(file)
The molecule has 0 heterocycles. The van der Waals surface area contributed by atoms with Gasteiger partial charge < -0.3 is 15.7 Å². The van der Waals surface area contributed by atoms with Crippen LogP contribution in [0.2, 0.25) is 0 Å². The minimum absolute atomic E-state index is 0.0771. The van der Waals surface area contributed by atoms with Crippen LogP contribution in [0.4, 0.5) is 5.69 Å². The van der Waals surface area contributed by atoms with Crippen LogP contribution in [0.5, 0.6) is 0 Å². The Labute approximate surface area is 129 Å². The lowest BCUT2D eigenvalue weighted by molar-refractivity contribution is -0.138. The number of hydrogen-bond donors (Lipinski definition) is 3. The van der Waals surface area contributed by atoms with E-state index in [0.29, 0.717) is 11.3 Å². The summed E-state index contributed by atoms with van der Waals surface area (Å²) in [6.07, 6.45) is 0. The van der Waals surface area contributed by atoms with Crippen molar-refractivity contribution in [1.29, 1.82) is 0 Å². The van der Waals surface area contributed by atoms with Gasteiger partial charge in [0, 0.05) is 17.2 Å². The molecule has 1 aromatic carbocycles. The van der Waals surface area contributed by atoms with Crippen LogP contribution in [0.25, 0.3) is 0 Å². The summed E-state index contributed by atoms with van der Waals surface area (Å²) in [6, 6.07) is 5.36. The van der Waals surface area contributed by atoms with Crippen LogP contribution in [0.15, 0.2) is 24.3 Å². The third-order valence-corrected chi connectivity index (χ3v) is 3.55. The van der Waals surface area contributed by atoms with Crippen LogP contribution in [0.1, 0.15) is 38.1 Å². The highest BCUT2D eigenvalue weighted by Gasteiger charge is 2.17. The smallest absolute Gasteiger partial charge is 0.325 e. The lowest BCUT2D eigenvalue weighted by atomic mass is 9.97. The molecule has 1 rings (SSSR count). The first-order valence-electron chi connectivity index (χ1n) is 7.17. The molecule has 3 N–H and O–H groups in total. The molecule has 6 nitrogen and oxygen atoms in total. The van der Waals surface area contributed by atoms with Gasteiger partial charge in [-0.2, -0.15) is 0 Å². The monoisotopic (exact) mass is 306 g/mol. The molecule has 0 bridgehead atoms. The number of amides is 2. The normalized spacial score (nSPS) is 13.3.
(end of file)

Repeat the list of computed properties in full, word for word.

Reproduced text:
The molecule has 0 heterocycles. The van der Waals surface area contributed by atoms with Gasteiger partial charge < -0.3 is 15.7 Å². The van der Waals surface area contributed by atoms with Crippen LogP contribution in [0.2, 0.25) is 0 Å². The minimum absolute atomic E-state index is 0.0771. The van der Waals surface area contributed by atoms with Crippen LogP contribution in [0.4, 0.5) is 5.69 Å². The van der Waals surface area contributed by atoms with Crippen LogP contribution in [0.5, 0.6) is 0 Å². The Labute approximate surface area is 129 Å². The lowest BCUT2D eigenvalue weighted by molar-refractivity contribution is -0.138. The number of hydrogen-bond donors (Lipinski definition) is 3. The van der Waals surface area contributed by atoms with E-state index in [0.29, 0.717) is 11.3 Å². The summed E-state index contributed by atoms with van der Waals surface area (Å²) in [6.07, 6.45) is 0. The van der Waals surface area contributed by atoms with Crippen molar-refractivity contribution in [1.29, 1.82) is 0 Å². The van der Waals surface area contributed by atoms with Gasteiger partial charge in [0, 0.05) is 17.2 Å². The molecule has 1 aromatic carbocycles. The van der Waals surface area contributed by atoms with Crippen LogP contribution in [0.25, 0.3) is 0 Å². The summed E-state index contributed by atoms with van der Waals surface area (Å²) in [6, 6.07) is 5.36. The van der Waals surface area contributed by atoms with Crippen LogP contribution in [0.15, 0.2) is 24.3 Å². The third-order valence-corrected chi connectivity index (χ3v) is 3.55. The van der Waals surface area contributed by atoms with Crippen LogP contribution in [0.1, 0.15) is 38.1 Å². The highest BCUT2D eigenvalue weighted by Gasteiger charge is 2.17. The smallest absolute Gasteiger partial charge is 0.325 e. The lowest BCUT2D eigenvalue weighted by atomic mass is 9.97. The molecule has 1 rings (SSSR count). The first-order valence-electron chi connectivity index (χ1n) is 7.17. The molecule has 3 N–H and O–H groups in total. The molecule has 6 nitrogen and oxygen atoms in total. The van der Waals surface area contributed by atoms with Gasteiger partial charge in [-0.2, -0.15) is 0 Å². The monoisotopic (exact) mass is 306 g/mol. The molecule has 0 bridgehead atoms. The number of amides is 2. The normalized spacial score (nSPS) is 13.3.